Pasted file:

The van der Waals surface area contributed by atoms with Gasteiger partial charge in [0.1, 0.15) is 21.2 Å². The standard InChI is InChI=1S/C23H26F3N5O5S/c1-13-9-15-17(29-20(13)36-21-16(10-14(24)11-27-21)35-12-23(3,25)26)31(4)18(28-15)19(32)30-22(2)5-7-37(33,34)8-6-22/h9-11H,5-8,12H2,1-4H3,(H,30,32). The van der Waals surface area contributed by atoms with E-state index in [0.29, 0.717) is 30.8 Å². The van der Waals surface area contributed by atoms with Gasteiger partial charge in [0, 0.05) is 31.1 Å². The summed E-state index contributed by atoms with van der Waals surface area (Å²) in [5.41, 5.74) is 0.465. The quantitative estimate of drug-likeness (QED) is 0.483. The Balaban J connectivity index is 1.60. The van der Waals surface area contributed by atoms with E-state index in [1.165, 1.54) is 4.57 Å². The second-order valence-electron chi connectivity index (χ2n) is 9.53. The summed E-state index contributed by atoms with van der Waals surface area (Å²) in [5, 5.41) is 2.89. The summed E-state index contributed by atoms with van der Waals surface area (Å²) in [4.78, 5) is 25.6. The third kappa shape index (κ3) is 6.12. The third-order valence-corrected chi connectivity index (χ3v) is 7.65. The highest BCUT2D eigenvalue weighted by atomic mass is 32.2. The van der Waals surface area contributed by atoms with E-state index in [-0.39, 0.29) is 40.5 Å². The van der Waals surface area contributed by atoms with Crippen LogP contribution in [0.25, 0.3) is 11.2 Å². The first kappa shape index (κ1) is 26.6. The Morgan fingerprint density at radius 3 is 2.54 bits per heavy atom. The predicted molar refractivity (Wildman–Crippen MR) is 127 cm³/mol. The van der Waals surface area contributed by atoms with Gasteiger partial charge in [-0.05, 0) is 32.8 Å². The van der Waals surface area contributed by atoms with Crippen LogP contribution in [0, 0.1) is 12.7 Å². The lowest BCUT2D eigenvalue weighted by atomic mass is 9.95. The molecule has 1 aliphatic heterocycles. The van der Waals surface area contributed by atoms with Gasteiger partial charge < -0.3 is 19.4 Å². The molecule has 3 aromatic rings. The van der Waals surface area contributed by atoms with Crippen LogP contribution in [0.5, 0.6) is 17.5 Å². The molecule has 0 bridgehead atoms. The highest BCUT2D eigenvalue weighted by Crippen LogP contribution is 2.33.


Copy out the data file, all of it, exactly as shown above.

The van der Waals surface area contributed by atoms with Gasteiger partial charge in [0.1, 0.15) is 21.2 Å². The standard InChI is InChI=1S/C23H26F3N5O5S/c1-13-9-15-17(29-20(13)36-21-16(10-14(24)11-27-21)35-12-23(3,25)26)31(4)18(28-15)19(32)30-22(2)5-7-37(33,34)8-6-22/h9-11H,5-8,12H2,1-4H3,(H,30,32). The van der Waals surface area contributed by atoms with E-state index in [0.29, 0.717) is 30.8 Å². The van der Waals surface area contributed by atoms with Gasteiger partial charge in [0, 0.05) is 31.1 Å². The summed E-state index contributed by atoms with van der Waals surface area (Å²) in [5.41, 5.74) is 0.465. The quantitative estimate of drug-likeness (QED) is 0.483. The Balaban J connectivity index is 1.60. The van der Waals surface area contributed by atoms with E-state index in [1.165, 1.54) is 4.57 Å². The second-order valence-electron chi connectivity index (χ2n) is 9.53. The summed E-state index contributed by atoms with van der Waals surface area (Å²) in [5, 5.41) is 2.89. The summed E-state index contributed by atoms with van der Waals surface area (Å²) in [4.78, 5) is 25.6. The third kappa shape index (κ3) is 6.12. The third-order valence-corrected chi connectivity index (χ3v) is 7.65. The highest BCUT2D eigenvalue weighted by atomic mass is 32.2. The van der Waals surface area contributed by atoms with E-state index in [-0.39, 0.29) is 40.5 Å². The van der Waals surface area contributed by atoms with Crippen LogP contribution in [0.25, 0.3) is 11.2 Å². The first kappa shape index (κ1) is 26.6. The Morgan fingerprint density at radius 3 is 2.54 bits per heavy atom. The predicted molar refractivity (Wildman–Crippen MR) is 127 cm³/mol. The van der Waals surface area contributed by atoms with Gasteiger partial charge in [-0.05, 0) is 32.8 Å². The van der Waals surface area contributed by atoms with Crippen LogP contribution in [0, 0.1) is 12.7 Å². The lowest BCUT2D eigenvalue weighted by atomic mass is 9.95. The molecule has 1 aliphatic heterocycles. The van der Waals surface area contributed by atoms with Gasteiger partial charge < -0.3 is 19.4 Å². The molecule has 3 aromatic rings. The van der Waals surface area contributed by atoms with Crippen LogP contribution in [0.5, 0.6) is 17.5 Å². The molecule has 0 bridgehead atoms. The highest BCUT2D eigenvalue weighted by Crippen LogP contribution is 2.33.